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Tuesday, January 31, 2006


This next in my series on Pagan and Wiccan beliefs and Holy Days, or Sabbats as they are known brings us to Imbolg, a Celtic word meaning "in the belly". Imbolg is generally celebrated on the 2nd of February. Many people may know it by its Christianized title of "Candlemas". The "belly" being referred to is that of the Great Mother, as Imbolg rites recognize the first hints of spring and feel the new quickening of both life and spirit around us. We become aware of the Earth's first stirrings of her womb as the Sun's light shines upon us to dispel the gloom of winter.

In celebrating Imbolg we also turn to the light of the moon as the moon stands above all for her threefold aspects of Maiden, Mother and Crone ( Enchantment, Ripeness, and Wisdom). Thus, we see Pagan folk and Wiccans celebrating the feast of Brigid (Brid, Bride, Brigante) the radiant triple Muse-Goddess, who is also a fertility-bringer.

In some circles, "Brid's Bed", the union place of the Goddess and the Sun God, is created and placed within the circle, inviting the fertility of life that has begun anew around us. This is done by creating a female figure of straw or a "Brid's Cross", and laying it in a basket at the center of the circle, with a phallic wand across it, to symbolize the impregnation of the Mother.

Another tradition followed is that of lighting a need-fire, a welcoming beacon to show the Lady the way back to us; coveners move in a procession to the fire, placing candles in among the wood to ignite it. Some circles make a ceremony of "charming the plow", where they bless a spade or shovel with oil or wine before using it to dig a hole in the earth and bury an offering to the Mother.

In ancient Rome, February was the cleansing time -- Februarius mensis, "the month of purification", a time when the evergreens of Yule tide were swept up and burnt to prevent hobgoblins from haunting the home. This reflected the new change that begins to flow through the whole world of nature, and people made it a point to be rid of the past and look to the future.

Like Yule, Imbolg has its traditions and symbols that seem to peek out at us from the past. February marks the Roman celebration of Lupercalia or the Feast of Pan, in which the Priests of Faunnus, an ancient god of fertility, went about the streets of Rome dressed in goatskin loincloths, carrying thongs with which they struck women across the palms to promote fertility in them. The day of the 14th was held sacred to the Goddess Juno, Queen of the Heavens and personification of the three aspects of the Goddess. Needless to say, in taking part in the celebrations of our modern Valentine's Day, we pay honor to these rituals from our past.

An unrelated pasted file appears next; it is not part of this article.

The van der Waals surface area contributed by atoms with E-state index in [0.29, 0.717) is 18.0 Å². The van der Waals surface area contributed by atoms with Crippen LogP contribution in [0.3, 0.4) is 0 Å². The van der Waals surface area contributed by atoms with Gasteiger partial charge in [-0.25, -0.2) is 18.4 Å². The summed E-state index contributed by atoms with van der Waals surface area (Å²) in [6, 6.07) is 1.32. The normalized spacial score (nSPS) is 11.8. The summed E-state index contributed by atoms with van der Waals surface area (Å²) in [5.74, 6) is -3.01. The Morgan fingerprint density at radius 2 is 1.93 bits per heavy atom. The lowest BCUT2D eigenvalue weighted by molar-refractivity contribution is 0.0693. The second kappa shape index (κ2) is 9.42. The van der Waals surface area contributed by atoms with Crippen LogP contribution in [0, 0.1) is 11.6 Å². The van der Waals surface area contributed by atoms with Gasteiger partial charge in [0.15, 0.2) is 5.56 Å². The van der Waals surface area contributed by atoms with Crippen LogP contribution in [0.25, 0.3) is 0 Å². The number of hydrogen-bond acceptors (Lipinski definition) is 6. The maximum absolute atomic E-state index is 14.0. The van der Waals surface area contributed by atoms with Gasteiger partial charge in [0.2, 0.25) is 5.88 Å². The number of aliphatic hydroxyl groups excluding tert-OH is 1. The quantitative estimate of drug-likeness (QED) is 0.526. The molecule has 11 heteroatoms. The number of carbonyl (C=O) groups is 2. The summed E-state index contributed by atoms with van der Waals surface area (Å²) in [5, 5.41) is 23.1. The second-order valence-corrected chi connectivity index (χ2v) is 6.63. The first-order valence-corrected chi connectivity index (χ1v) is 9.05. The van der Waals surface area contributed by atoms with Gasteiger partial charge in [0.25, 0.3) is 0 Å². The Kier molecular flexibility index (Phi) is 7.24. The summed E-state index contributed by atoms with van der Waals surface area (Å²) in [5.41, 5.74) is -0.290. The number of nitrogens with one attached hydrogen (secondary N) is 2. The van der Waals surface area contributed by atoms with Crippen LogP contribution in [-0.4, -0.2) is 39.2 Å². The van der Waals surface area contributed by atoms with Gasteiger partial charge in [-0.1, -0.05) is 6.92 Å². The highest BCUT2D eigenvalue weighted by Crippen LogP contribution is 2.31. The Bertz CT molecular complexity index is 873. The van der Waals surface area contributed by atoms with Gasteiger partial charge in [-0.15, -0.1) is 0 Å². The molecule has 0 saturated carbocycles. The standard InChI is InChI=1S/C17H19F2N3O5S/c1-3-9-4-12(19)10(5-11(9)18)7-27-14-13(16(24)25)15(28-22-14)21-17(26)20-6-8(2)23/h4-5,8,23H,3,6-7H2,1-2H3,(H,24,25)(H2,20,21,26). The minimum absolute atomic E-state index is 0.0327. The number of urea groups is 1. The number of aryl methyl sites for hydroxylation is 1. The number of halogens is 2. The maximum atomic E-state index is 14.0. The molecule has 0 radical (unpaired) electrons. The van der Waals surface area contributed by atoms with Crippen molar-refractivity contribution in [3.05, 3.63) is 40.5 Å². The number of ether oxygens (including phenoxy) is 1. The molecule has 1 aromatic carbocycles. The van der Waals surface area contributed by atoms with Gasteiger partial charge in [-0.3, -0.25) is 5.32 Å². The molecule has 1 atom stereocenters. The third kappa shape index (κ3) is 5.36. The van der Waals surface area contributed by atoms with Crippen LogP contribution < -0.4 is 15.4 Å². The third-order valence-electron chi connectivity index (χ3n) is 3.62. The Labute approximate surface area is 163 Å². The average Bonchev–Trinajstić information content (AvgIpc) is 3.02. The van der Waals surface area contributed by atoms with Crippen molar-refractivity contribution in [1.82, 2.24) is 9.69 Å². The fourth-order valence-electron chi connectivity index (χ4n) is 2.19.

Of course, we can't forget that cute little guy who is so well known and easily recognized this time of the year, the one with the arrows and bow. His name is Cupid (or Eros to the Greeks), the son of Venus, Roman Goddess of love. Cupid fell in love with Psyche, a girl so beautiful that Venus became jealous of her and through trickery and deceit caused Psyche to descend into the underworld of Hades, Land of the Dead. Cupid, however, discovered her and brought her back to life, and through his love Psyche became immortal. This same concept of life hidden away as if dead, and then brought back is seen in many stories. From the myths of Persephone and Demeter to that of Snow White, we are ever reminded of life that is hidden and then brought forth into the light in its ever turning cycle.

At Imbolg, we, like all of nature, await the coming of spring, the Vernal Equinox, when day and night are equal, which tells us that the light has truly vanquished the dark and a new change is upon the land. And so the Wheel of the Year turns.....

For those interested in honoring the Olde Gods and Goddesses and this time of rebirth and renewal, there will be an Wiccan Ritual for Imbolg at the Unitarian Church's Unitarian House at 818 Court St at Monument Terrace. in Lynchburg VA. Folks will start gathering around 7:00 PM with the Ritual starting at about 7:30PM.

Additional Links with Imbolg Info





At 7:56 PM, Blogger Melissa O. Markham said...


At 11:58 PM, Anonymous Joy said...

"Good read Jeff!"

At 1:04 AM, Blogger D L Ennis said...

These pieces are always interesting Jeff!

At 12:59 PM, Anonymous Aesa said...

Hiya Jeff, well done and thanks for the seasonal pieces!
Charming the Plow is a Norse (Germanic & Scandinavian)tradition which involves preparing the field furrows (by burying a special bread, along with other thigns) as well as blessing the plow. It finds root in Norse lore in the story of how Freyr wooed the giantess Gerd.

For those interested in a Druid ritual focusing solely on the pre-Christian, Celtic tradtions, the local Grove's Oimelc ritual will be on Saturday, Feb. 4 at noon.

I mean, you know we love the local Wiccans, but the whole circle and the wand over the brideog is just not Celtic.


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